Updated: Oct 28
The Leader's 3-2-1: Three Insights, Two Questions, One Statistic.
Feedback Series (Pt. 1): Set Your Communication Systems Learn feedback skills that hold others accountable, establish clear expectations, and coach others to optimal performance. See previous: Preview
Giving feedback is a communication skillset that provides others useful data about their performance and progress towards a goal, on opportunities for growth and on current displays of excellence. The constructive criticism aspect of feedback is where many hesitate. The step leaders often miss in order to critique with confidence: setting up communication systems and habits for clarity of expectations and for building of relational trust. Invest time in the systems you and your employee need to succeed in understanding and trusting each other. I'm not saying everything needs to be perfect before offering feedback. But, I am saying that having foundations in place will set the stage for clarity and confidence. Establish your communication systems in 3-2-1:
Establish Clear Expectations
A sneaky mistake clients often report back to me is realizing they had been hopping right into a feedback conversation or spur-of-the-moment correction without building a shared framework for what successful performance looks like. To manage performance well, set training meetings that clearly articulate three things: what success looks like in your worker's role or goal, what success doesn't look like, and what education or training they will need to be successful.
Self-coaching to establish clear expectations:
What actions have you taken to create shared understanding for clear expectations? Currently, what's working? What's not working?
It's never to late to clarify - who do you need to circle back with and reconnect on what success looks like moving forward?
Establish Habitual Checkpoints
Those you manage need consistent, reliable access to you and the information they need to succeed. Maintain a regular 1:1 meeting or check-in schedule to stay curious and coach-like about your worker's approach to your established expectations, to ask what support is needed, and to make adjustments to definitions of success where necessary. Consistent face time (whether virtual or in-person) also helps create a sense of connection, trust and support.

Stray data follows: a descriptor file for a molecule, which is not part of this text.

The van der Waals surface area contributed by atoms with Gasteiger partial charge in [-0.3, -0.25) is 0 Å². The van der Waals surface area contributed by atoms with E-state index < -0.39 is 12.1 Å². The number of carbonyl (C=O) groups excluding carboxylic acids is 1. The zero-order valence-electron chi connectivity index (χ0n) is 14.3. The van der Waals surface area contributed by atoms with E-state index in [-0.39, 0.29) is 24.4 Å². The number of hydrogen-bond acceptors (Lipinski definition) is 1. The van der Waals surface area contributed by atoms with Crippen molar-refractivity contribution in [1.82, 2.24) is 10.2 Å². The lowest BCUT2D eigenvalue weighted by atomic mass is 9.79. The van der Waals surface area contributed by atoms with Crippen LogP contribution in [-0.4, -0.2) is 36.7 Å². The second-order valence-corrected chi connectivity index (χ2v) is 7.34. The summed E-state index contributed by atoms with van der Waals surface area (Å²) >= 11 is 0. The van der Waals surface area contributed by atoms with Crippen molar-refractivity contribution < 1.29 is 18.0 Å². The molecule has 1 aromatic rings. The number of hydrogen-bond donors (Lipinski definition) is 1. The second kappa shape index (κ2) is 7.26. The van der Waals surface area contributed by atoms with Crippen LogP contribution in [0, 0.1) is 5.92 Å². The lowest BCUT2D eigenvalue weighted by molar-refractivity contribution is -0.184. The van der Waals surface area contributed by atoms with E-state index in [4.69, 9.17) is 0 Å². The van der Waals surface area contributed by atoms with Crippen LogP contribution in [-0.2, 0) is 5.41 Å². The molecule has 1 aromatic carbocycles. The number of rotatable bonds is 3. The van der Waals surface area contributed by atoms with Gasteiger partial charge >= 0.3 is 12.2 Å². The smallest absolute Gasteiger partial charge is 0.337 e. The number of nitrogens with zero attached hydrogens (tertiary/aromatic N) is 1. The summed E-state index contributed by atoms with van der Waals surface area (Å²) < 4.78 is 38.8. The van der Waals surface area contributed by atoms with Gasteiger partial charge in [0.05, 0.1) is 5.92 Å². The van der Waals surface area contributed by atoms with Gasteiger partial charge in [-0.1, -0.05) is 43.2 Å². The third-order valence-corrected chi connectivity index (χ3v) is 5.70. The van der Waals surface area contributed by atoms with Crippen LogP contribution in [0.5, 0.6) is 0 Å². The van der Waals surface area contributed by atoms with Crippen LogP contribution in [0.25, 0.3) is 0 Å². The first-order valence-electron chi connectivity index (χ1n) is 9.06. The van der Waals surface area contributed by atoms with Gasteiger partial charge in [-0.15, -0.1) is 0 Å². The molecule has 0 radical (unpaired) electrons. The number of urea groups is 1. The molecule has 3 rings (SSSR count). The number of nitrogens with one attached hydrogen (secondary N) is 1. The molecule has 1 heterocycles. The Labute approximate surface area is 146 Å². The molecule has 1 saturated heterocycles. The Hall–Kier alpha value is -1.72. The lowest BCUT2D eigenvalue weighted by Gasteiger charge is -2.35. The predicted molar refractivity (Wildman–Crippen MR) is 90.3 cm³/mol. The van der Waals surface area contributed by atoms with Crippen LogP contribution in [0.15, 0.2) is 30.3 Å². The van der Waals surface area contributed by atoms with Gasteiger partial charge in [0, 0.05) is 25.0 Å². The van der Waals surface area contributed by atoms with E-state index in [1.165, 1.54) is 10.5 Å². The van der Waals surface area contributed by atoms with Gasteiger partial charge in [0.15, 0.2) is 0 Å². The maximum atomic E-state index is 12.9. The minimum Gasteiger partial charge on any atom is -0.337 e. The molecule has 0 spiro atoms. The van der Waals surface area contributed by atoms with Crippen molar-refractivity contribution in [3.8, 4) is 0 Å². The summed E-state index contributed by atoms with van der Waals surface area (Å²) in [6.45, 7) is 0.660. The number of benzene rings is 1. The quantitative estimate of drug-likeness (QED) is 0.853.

Self-coaching to establish habitual checkpoints:
What do consistent checkpoints look like for your role?
What are small ways you can generate consistent face time with your team?
Establish Habitual Information Delivery
Normalize and embrace repetition as part of the communication process. As one of my favorite authors Nedra Glover Tawwab says: repeating yourself is a healthy part of communication. Habitually remind and update your team on expectations in a way that can be documented and stored. Use a platform most appropriate to your industry and personnel needs. Examples: when I managed thirty part-time staff, this looked like a weekly email. When I managed two part-time staff, this looked like weekly updates in a Microsoft Teams group.
Self-coaching for habitual information sharing:
What platform works best to share and store consistent expectations reminders and updates?
What frequency of sharing will serve you and your team best?
What will you delegate, discard or outsource from your to-do list to make time for communication systems?
Thriving leaders shift their mindset from doer to leader. Being a clear, kind and mindful communicator takes time, energy and intention. Re-balance your duties with this to-do list audit.
Where are consistent points of drama?
Drama, disengagement and unproductive conflict will happen when roles, goals and expectations are unclear and where there is distrust. What roles, goals or expectations need more clarity and connection to dissolve that drama?
2.5x + 2 in 10
“Employees who strongly agree that their manager holds them accountable for their performance are 2.5x more likely to be engaged," …Yet: “Only about 2 in 10 employees strongly agreed that their performance was managed in a way that motivated them to do outstanding work.” -Gallup
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